That former Dallas Cowboys star wide receiver Terrell Owens would be on the verge of financial and personal ruin is one of the least surprising stories of the past couple of weeks. He plays the victim's role better than anyone in the history of the NFL, and so it's predictable he would blame his issues on everyone else, including the media.
Owens announced Tuesday he was parting ways with his longtime agent, Drew Rosenhaus. And even for a shark like Rosenhaus, this had to be one time he didn't mind getting fired. In reality, it's more likely the ubiquitous agent finally decided he'd had enough. Owens was his highest-profile client for years, but now he's a washed-up player with nowhere else to turn.
Owens, recently cut by the Indoor Football League's Allen Wranglers for not making a scheduled appearance at a local children's hospital, has signed on with Dallas-based agent Jordan Woy.
"I am making changes in my life so I can continue my career as a professional football player," Owens said in a statement released on his website. "I have hired Jordan Woy as my new agent. It was important for me to hire someone who believes in my ability to help an NFL team and believes in me as a person."
Woy will soon regret this affiliation. He's a legitimate agent with a solid reputation who will now have to speak on behalf of this emotionally dependent player. Make no mistake that Owens was a great player for a lot of years and might someday take his place in the Pro Football Hall of Fame. But at this stage of his life, he's become a national punchline. He became a partial ownerplayer for the Texas-based Wranglers because he desperately needed the money. In case you missed his recent appearance on "Dr. Phil," the four different mothers of his children didn't paint a flattering portrait of Owens as a father. That he would agree to appear on the show reinforces the idea that his need for attention continues to trump anything resembling common sense.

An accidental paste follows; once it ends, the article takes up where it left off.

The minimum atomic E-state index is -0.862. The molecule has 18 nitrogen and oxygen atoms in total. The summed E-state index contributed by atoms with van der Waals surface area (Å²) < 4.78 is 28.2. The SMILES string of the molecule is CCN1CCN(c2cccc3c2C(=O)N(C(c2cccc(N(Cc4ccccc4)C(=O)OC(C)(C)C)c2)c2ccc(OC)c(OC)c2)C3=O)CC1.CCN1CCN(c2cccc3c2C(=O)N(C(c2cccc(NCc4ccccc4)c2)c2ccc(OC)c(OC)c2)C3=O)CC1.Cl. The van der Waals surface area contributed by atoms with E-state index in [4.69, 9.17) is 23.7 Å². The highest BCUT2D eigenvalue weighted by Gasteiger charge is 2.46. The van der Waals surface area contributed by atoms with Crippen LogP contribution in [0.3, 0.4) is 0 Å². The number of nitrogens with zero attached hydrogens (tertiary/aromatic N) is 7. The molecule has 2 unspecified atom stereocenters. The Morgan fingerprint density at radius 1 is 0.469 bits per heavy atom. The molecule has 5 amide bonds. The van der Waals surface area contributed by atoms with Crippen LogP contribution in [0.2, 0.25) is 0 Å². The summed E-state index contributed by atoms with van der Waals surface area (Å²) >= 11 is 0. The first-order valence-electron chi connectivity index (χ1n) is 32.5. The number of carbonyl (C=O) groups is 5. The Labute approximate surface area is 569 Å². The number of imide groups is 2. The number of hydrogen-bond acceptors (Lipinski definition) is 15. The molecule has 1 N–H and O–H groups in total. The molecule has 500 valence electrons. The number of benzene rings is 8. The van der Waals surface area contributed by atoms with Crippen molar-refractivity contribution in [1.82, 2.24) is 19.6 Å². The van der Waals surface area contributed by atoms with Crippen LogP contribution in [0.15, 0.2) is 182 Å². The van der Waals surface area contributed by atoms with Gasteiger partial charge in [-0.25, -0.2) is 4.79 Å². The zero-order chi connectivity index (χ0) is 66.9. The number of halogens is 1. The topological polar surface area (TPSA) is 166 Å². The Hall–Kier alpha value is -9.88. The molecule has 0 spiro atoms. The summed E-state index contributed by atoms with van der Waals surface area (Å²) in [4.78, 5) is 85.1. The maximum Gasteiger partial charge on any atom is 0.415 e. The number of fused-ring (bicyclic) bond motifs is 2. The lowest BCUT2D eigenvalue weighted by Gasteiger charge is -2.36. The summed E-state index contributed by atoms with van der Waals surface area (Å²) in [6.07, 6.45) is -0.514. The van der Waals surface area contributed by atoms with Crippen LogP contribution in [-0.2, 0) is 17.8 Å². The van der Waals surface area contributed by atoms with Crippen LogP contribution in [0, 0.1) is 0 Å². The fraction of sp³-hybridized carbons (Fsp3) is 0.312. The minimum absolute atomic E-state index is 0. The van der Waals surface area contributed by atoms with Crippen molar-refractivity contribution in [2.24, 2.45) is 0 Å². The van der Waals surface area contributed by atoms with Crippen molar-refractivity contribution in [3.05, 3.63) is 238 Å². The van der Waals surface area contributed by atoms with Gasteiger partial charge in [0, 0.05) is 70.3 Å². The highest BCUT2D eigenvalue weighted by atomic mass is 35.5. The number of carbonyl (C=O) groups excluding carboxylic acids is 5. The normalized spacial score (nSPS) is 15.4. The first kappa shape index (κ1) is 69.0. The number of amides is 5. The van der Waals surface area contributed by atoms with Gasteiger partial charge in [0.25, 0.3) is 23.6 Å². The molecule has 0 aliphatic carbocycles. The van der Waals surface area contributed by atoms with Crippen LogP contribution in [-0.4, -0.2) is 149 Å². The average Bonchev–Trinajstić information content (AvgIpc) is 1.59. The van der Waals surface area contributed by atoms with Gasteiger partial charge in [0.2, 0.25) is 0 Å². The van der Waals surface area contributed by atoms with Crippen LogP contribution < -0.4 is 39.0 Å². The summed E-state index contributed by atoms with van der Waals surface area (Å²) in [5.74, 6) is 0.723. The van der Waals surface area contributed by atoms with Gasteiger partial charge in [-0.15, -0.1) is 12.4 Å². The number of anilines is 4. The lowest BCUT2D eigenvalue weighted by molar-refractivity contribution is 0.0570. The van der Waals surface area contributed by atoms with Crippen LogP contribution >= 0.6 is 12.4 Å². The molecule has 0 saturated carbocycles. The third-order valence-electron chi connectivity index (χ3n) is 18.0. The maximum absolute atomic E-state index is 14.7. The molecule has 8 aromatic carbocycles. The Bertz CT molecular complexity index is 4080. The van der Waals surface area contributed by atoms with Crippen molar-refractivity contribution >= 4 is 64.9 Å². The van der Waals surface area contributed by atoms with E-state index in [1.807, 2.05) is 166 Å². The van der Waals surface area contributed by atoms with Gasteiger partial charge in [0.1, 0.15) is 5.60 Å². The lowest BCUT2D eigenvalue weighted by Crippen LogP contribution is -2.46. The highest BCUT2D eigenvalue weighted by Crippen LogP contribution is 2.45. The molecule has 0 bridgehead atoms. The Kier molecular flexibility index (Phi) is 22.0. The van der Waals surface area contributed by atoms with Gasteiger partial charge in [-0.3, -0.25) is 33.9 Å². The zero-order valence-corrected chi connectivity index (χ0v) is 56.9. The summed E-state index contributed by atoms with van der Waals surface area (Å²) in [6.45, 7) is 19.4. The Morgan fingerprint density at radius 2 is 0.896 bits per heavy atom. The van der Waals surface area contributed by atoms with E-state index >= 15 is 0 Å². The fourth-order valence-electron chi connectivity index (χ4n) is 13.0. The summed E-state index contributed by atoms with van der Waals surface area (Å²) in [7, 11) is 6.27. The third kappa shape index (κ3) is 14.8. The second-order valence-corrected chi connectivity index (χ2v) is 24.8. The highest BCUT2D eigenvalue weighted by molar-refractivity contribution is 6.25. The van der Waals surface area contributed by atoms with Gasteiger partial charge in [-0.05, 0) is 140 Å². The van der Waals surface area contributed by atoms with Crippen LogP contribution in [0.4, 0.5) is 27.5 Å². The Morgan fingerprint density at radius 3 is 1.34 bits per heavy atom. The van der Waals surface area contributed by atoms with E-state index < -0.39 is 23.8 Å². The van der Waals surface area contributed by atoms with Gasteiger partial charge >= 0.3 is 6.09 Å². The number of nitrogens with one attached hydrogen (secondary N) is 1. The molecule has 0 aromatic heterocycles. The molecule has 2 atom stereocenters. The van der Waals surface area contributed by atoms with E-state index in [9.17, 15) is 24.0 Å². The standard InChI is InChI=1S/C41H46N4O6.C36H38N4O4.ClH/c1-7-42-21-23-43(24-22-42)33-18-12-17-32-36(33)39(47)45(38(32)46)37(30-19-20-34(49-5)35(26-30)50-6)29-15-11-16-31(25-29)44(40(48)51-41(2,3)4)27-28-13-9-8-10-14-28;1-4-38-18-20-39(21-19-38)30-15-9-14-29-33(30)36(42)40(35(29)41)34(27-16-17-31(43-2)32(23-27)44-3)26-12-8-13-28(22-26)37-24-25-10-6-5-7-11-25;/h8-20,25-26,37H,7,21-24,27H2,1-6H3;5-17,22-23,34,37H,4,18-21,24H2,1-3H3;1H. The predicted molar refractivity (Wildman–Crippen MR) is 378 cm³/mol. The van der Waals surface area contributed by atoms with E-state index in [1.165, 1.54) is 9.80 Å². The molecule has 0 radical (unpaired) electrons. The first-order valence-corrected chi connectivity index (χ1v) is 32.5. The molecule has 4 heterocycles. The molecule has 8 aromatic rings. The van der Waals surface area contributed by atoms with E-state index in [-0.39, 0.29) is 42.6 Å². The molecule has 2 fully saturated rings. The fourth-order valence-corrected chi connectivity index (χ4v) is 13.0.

Owens claims that people he trusted took advantage of him financially. He famously invested 2 million in an Alabama entertainment complex that hoped to feature electronic bingo. Not surprisingly, the concept tanked. The last time I bumped into Owens, he was patiently waiting outside the visiting locker room at American Airlines Center to say hello to Kobe Bryant. He was once a superstar, much like Bryant, but now he's become another cautionary tale. We've seen a lot of famous athletes go broke, but I don't recall any of them seeming this pitiful.
Cowboys legend Drew Pearson is the general manager of the Wranglers. He signed Owens as a publicity stunt, and it worked. Folks in Collin County were eager to see the player who had once starred for the Cowboys. Owens didn't have to travel to every road game, per his contract, but it turns out the team would've preferred he make a trip or two down the stretch.
Owens told TMZ.com that he planned to sue the Wranglers for 160,000 over his release, but something tells me he'll never see that money. We're watching a 38-year-old man realize that he's run out of revenue streams. He's basically a Jose Canseco starter kit. Owens' next step will be charging folks to come spend time at his condo in Los Angeles.
You know it's bad when Mike Tyson's marveling at your financial losses, as he did while appearing on Mike Missanelli's radio show in Philadelphia.
"Well, listen, I can only say about myself," said Tyson. "It took a good 18, 20 years for me to go broke, but (Owens) got broke pretty quick. It happened quick! We saw him, heard about him signing this contract, but from what you told me, he busted his whole bill. That can happen, man, when you take liberties for granted."
Owens is searching for one last payday in the NFL. But in addition to being past his prime at 38, the former wide receiver has the well-earned reputation for undermining quarterbacks and entire locker rooms. He might have mellowed in his time with the Buffalo Bills and Cincinnati Bengals, but he's not to be trusted.
Why Woy would waste his time with such a fraudulent athlete is beyond me. But he should ask for some money up front, in case there's any left.